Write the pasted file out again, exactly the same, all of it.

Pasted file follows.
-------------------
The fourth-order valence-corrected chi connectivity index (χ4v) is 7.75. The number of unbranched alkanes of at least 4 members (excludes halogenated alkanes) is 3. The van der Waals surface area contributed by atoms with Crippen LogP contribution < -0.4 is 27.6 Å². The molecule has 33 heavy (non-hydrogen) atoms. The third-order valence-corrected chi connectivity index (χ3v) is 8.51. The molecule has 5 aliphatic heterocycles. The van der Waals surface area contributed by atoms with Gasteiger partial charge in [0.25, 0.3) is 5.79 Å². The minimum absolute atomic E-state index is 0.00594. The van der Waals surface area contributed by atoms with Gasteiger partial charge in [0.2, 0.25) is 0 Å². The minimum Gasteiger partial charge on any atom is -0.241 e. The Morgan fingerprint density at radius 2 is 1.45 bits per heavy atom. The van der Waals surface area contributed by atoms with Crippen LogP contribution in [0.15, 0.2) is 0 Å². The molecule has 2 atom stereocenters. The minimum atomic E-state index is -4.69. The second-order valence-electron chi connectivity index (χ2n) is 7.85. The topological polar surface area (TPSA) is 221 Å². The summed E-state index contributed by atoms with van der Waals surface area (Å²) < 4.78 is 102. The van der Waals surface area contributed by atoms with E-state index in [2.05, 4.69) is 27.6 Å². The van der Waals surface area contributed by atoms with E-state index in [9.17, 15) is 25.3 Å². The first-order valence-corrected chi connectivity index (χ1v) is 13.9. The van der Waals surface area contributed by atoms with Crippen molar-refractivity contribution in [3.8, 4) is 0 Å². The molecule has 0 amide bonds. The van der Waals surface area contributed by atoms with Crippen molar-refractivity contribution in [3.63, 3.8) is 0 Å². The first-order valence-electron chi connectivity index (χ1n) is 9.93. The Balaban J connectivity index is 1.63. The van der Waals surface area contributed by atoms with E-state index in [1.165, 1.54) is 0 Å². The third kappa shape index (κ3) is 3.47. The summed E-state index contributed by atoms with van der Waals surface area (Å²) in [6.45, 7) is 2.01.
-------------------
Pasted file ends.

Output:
The fourth-order valence-corrected chi connectivity index (χ4v) is 7.75. The number of unbranched alkanes of at least 4 members (excludes halogenated alkanes) is 3. The van der Waals surface area contributed by atoms with Crippen LogP contribution < -0.4 is 27.6 Å². The molecule has 33 heavy (non-hydrogen) atoms. The third-order valence-corrected chi connectivity index (χ3v) is 8.51. The molecule has 5 aliphatic heterocycles. The van der Waals surface area contributed by atoms with Gasteiger partial charge in [0.25, 0.3) is 5.79 Å². The minimum absolute atomic E-state index is 0.00594. The van der Waals surface area contributed by atoms with Gasteiger partial charge in [0.2, 0.25) is 0 Å². The minimum Gasteiger partial charge on any atom is -0.241 e. The Morgan fingerprint density at radius 2 is 1.45 bits per heavy atom. The van der Waals surface area contributed by atoms with Crippen LogP contribution in [0.15, 0.2) is 0 Å². The molecule has 2 atom stereocenters. The minimum atomic E-state index is -4.69. The second-order valence-electron chi connectivity index (χ2n) is 7.85. The topological polar surface area (TPSA) is 221 Å². The summed E-state index contributed by atoms with van der Waals surface area (Å²) < 4.78 is 102. The van der Waals surface area contributed by atoms with E-state index in [2.05, 4.69) is 27.6 Å². The van der Waals surface area contributed by atoms with E-state index in [9.17, 15) is 25.3 Å². The first-order valence-corrected chi connectivity index (χ1v) is 13.9. The van der Waals surface area contributed by atoms with Crippen molar-refractivity contribution in [3.8, 4) is 0 Å². The molecule has 0 amide bonds. The van der Waals surface area contributed by atoms with Crippen molar-refractivity contribution in [3.63, 3.8) is 0 Å². The first-order valence-electron chi connectivity index (χ1n) is 9.93. The Balaban J connectivity index is 1.63. The van der Waals surface area contributed by atoms with E-state index in [1.165, 1.54) is 0 Å². The third kappa shape index (κ3) is 3.47. The summed E-state index contributed by atoms with van der Waals surface area (Å²) in [6.45, 7) is 2.01.